Shameless has always gotten the short end of the stick. In any other previous TV landscapes, it might get its due. But with so much to watch, it's too often neglected.
Shameless - its sixth season premieres at 9 p.m. Sunday on Showtime - perpetrates two great sins that keep it out of the Golden Age of TV conversation. The first is it's not perfect. It can be uneven. Characters can be written into corners. Its star - William H. Macy - was miscast in the lead as the ultimate deadbeat, formerly inebriated dad Frank Gallagher, who also ends up being the least interesting of his entire clan.
But around Macy, this entire family of lovely miscreants arose to compensate for what Frank as a character was not able to do. Emmy Rossum as Fiona and Jeremy Allen White as Lip have been particularly fantastic as the two Gallaghers most capable of keeping their family together . . . if they didn't constantly screw things up themselves.
Shameless is also not an easy watch. These are characters who refuse to be redeemed. Whenever given the opportunity to improve as human beings, they reject the chance, by accident or not. But once you're in with the Gallaghers, their irredeemability becomes one of their more endearing qualities. In the new season's second episode, consummate delinquent Carl takes to selling guns out of his Chicago public school bathroom. When another student asks for a tutorial, Carl replies, "We're not in the training business. That's what the Internet is for."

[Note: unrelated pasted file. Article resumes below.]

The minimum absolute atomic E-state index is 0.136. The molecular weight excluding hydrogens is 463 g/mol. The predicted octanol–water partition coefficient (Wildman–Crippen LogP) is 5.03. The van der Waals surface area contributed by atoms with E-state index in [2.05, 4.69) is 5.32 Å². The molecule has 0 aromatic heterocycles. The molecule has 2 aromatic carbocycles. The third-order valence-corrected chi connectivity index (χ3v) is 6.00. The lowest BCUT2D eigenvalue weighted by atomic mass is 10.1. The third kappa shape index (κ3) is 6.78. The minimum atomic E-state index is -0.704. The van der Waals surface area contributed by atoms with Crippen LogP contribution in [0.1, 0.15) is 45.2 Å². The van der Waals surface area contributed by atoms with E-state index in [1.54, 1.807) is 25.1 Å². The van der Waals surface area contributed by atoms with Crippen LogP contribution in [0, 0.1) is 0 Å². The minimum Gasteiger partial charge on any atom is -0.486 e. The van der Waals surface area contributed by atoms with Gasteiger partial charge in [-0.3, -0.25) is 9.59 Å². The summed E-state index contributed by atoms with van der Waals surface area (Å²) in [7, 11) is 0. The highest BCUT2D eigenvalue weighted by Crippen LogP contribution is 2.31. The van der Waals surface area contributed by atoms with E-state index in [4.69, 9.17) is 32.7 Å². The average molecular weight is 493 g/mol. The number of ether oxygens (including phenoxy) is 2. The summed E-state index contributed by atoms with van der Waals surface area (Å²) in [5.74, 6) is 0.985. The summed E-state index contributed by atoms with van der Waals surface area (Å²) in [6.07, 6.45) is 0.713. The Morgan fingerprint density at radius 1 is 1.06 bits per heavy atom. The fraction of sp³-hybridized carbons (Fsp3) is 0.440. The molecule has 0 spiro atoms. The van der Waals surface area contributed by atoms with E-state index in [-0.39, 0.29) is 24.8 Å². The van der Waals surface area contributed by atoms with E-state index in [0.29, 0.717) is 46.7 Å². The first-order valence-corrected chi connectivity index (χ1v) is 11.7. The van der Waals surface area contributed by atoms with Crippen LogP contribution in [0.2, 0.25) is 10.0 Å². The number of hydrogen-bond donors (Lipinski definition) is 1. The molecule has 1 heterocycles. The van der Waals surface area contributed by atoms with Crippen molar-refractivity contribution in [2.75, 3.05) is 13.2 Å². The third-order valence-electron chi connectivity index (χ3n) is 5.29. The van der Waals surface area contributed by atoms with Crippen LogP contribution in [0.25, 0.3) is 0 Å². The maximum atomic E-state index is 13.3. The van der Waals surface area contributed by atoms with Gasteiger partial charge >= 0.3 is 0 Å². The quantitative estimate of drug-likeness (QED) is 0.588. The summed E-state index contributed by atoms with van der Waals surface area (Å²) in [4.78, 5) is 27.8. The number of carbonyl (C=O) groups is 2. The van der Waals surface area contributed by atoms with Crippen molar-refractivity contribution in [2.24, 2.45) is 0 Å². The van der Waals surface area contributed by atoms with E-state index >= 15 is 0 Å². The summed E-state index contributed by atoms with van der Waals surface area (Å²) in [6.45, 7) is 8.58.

Aw, shucks, Carl!
But Shameless - beyond being one of the few Chicago-set shows that actually makes that famously cold town look cold - can also tap issues attempted by few other shows. The Gallaghers are poor. They live on the south side, and Fiona supports them by working at a diner, a job she got after going to jail for a felony drug conviction in a previous season.
Their neighborhood is gentrifying and the Gallaghers are on the wrong side of the economic divide. There are, however, perks. Kevin (Steve Howey), the Gallaghers' neighbor, is enjoying the influx of hipster customers who want to revel in the poverty porn of hanging out at his dive bar.
Fifteen-year-old Debbie Gallagher (Emma Kinney) starts Season 6 pregnant and wrestles with Fiona about whether she should have an abortion.
Hard subjects to tackle - but these Gallaghers, these people who can do truly reprehensible things, find a way in. They may be bad people, but they're excellent characters.